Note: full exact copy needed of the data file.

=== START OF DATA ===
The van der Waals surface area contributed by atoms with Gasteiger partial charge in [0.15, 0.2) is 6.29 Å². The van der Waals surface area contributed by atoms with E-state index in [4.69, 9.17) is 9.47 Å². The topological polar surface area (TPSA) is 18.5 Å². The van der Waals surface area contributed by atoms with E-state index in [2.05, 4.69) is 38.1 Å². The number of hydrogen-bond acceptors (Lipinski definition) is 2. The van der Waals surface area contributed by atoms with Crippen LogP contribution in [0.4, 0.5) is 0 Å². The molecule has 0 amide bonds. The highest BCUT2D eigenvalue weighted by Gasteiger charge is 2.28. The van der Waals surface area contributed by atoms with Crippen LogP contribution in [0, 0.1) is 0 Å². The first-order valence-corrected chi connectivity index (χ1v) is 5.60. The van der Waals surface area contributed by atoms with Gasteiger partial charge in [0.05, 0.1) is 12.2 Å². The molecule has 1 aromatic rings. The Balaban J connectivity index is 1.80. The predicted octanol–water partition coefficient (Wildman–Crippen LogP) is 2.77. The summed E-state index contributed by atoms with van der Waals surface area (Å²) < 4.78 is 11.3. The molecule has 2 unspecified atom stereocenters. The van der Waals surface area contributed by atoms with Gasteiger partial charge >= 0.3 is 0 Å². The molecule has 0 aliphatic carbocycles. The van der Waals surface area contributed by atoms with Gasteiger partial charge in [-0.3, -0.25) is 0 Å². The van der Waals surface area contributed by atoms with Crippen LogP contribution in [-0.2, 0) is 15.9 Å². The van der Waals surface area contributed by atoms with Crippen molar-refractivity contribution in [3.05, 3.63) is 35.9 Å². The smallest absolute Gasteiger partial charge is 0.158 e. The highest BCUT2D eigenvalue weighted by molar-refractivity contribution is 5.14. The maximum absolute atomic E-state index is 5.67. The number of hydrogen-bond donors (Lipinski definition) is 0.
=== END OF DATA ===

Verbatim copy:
The van der Waals surface area contributed by atoms with Gasteiger partial charge in [0.15, 0.2) is 6.29 Å². The van der Waals surface area contributed by atoms with E-state index in [4.69, 9.17) is 9.47 Å². The topological polar surface area (TPSA) is 18.5 Å². The van der Waals surface area contributed by atoms with E-state index in [2.05, 4.69) is 38.1 Å². The number of hydrogen-bond acceptors (Lipinski definition) is 2. The van der Waals surface area contributed by atoms with Crippen LogP contribution in [0.4, 0.5) is 0 Å². The molecule has 0 amide bonds. The highest BCUT2D eigenvalue weighted by Gasteiger charge is 2.28. The van der Waals surface area contributed by atoms with Crippen LogP contribution in [0, 0.1) is 0 Å². The first-order valence-corrected chi connectivity index (χ1v) is 5.60. The van der Waals surface area contributed by atoms with Gasteiger partial charge in [0.05, 0.1) is 12.2 Å². The molecule has 1 aromatic rings. The Balaban J connectivity index is 1.80. The predicted octanol–water partition coefficient (Wildman–Crippen LogP) is 2.77. The summed E-state index contributed by atoms with van der Waals surface area (Å²) < 4.78 is 11.3. The molecule has 2 unspecified atom stereocenters. The van der Waals surface area contributed by atoms with Gasteiger partial charge >= 0.3 is 0 Å². The molecule has 0 aliphatic carbocycles. The van der Waals surface area contributed by atoms with Gasteiger partial charge in [-0.3, -0.25) is 0 Å². The van der Waals surface area contributed by atoms with Crippen LogP contribution in [-0.2, 0) is 15.9 Å². The van der Waals surface area contributed by atoms with Crippen molar-refractivity contribution in [3.05, 3.63) is 35.9 Å². The smallest absolute Gasteiger partial charge is 0.158 e. The highest BCUT2D eigenvalue weighted by molar-refractivity contribution is 5.14. The maximum absolute atomic E-state index is 5.67. The number of hydrogen-bond donors (Lipinski definition) is 0.